How data-driven analytics shows how violent we are

This one’s a curiosity, but it’s a fascinating example of an unexpected way that data and analytics can be used.

A two-part documentary titled “The Violence Paradox” (aired on PBS in North America and BBC Four in the U.K.) interrogates the notion that we may be living in one of the most peaceful periods of human history, despite the proliferation of news about wars, shootings, human rights abuses, and more.

The film discusses the work of Tim Hitchcock, a historian from the University of Sussex in the U.K.; Simon DeDeo, Assistant Professor in Social and Decision Sciences at Carnegie Mellon University and External Professor at the Santa Fe Institute; and Sara Klingenstein from the Department of Informatics at Indiana University.

Hitchcock led the digitization of the entire record of court proceedings that took place at the Old Bailey in London (The Central Criminal Court of England and Wales) from 1674 to 1913. DeDeo and Klingenstein then examined the 112,485 trial records, encompassing more than 20 million words of spoken testimony recorded between 1760 and 1913. That’s a huge dataset.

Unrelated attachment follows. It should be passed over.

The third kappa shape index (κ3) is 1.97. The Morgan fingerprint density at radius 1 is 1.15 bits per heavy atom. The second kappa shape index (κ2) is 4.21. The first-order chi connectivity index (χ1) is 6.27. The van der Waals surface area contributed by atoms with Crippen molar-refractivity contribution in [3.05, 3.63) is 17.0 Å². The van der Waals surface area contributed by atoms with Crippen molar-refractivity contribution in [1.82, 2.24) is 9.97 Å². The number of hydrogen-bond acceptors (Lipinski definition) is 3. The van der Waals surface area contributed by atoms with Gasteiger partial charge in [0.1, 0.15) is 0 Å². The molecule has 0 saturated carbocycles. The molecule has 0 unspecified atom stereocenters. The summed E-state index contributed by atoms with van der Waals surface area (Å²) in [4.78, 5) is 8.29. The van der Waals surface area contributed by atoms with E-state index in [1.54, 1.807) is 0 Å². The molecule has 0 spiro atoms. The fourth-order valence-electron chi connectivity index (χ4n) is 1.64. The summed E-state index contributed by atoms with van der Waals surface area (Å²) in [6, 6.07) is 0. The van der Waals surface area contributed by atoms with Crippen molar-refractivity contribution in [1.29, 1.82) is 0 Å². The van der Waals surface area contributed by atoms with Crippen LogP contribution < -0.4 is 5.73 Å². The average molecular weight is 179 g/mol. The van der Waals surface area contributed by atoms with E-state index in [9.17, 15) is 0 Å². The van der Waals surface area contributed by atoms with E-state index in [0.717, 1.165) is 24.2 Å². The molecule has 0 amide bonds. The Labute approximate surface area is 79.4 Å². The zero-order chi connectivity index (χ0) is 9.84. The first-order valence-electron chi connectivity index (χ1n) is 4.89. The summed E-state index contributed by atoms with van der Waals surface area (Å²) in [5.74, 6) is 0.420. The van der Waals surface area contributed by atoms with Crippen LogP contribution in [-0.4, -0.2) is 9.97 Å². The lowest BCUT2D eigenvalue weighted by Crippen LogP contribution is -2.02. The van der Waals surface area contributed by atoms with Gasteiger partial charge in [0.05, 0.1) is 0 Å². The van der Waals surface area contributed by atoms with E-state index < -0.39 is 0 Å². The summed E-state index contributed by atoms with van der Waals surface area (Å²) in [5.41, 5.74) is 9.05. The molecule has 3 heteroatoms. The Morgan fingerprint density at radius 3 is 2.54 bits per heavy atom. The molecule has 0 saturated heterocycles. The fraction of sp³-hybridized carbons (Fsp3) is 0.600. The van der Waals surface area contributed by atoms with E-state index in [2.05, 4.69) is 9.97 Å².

They quantitatively analyzed the language of legal proceedings to demonstrate how the limits of acceptable behavior have shifted, by using a lexical analysis to distinguish between violent and nonviolent acts. They grouped together words that had similar meanings, in line with the 1,040 classes of words established by the lexicographer Peter Mark Roget in the 1911 edition of his thesaurus.